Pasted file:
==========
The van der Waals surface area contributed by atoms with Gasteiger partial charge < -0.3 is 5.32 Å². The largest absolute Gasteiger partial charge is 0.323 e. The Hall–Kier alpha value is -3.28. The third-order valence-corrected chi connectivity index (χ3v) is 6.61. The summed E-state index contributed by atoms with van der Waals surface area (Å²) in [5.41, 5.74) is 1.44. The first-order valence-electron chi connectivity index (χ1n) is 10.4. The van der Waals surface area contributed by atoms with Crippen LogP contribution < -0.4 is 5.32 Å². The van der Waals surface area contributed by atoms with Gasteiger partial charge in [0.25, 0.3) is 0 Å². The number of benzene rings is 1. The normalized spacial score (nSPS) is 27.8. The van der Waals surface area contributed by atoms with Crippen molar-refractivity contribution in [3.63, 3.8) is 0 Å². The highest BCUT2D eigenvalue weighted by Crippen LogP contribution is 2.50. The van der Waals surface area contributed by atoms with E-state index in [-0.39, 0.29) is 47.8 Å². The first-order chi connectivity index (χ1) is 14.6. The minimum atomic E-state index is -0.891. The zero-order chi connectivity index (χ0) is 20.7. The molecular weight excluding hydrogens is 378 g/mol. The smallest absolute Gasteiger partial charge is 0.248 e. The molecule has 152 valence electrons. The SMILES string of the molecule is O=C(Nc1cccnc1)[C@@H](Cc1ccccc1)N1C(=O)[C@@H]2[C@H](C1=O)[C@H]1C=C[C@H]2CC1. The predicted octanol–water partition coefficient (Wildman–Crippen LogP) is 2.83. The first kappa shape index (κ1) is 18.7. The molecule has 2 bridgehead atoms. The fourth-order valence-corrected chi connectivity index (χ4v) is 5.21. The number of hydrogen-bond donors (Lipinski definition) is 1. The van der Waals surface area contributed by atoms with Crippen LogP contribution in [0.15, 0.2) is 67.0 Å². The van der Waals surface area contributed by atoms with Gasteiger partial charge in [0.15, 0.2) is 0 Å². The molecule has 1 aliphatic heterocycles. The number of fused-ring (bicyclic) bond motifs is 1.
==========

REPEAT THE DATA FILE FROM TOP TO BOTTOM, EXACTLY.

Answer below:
The van der Waals surface area contributed by atoms with Gasteiger partial charge < -0.3 is 5.32 Å². The largest absolute Gasteiger partial charge is 0.323 e. The Hall–Kier alpha value is -3.28. The third-order valence-corrected chi connectivity index (χ3v) is 6.61. The summed E-state index contributed by atoms with van der Waals surface area (Å²) in [5.41, 5.74) is 1.44. The first-order valence-electron chi connectivity index (χ1n) is 10.4. The van der Waals surface area contributed by atoms with Crippen LogP contribution < -0.4 is 5.32 Å². The van der Waals surface area contributed by atoms with Gasteiger partial charge in [0.25, 0.3) is 0 Å². The number of benzene rings is 1. The normalized spacial score (nSPS) is 27.8. The van der Waals surface area contributed by atoms with Crippen molar-refractivity contribution in [3.63, 3.8) is 0 Å². The highest BCUT2D eigenvalue weighted by Crippen LogP contribution is 2.50. The van der Waals surface area contributed by atoms with E-state index in [-0.39, 0.29) is 47.8 Å². The first-order chi connectivity index (χ1) is 14.6. The minimum atomic E-state index is -0.891. The zero-order chi connectivity index (χ0) is 20.7. The molecular weight excluding hydrogens is 378 g/mol. The smallest absolute Gasteiger partial charge is 0.248 e. The molecule has 152 valence electrons. The SMILES string of the molecule is O=C(Nc1cccnc1)[C@@H](Cc1ccccc1)N1C(=O)[C@@H]2[C@H](C1=O)[C@H]1C=C[C@H]2CC1. The predicted octanol–water partition coefficient (Wildman–Crippen LogP) is 2.83. The first kappa shape index (κ1) is 18.7. The molecule has 2 bridgehead atoms. The fourth-order valence-corrected chi connectivity index (χ4v) is 5.21. The number of hydrogen-bond donors (Lipinski definition) is 1. The van der Waals surface area contributed by atoms with Crippen LogP contribution in [0.15, 0.2) is 67.0 Å². The van der Waals surface area contributed by atoms with Gasteiger partial charge in [0.15, 0.2) is 0 Å². The molecule has 1 aliphatic heterocycles. The number of fused-ring (bicyclic) bond motifs is 1.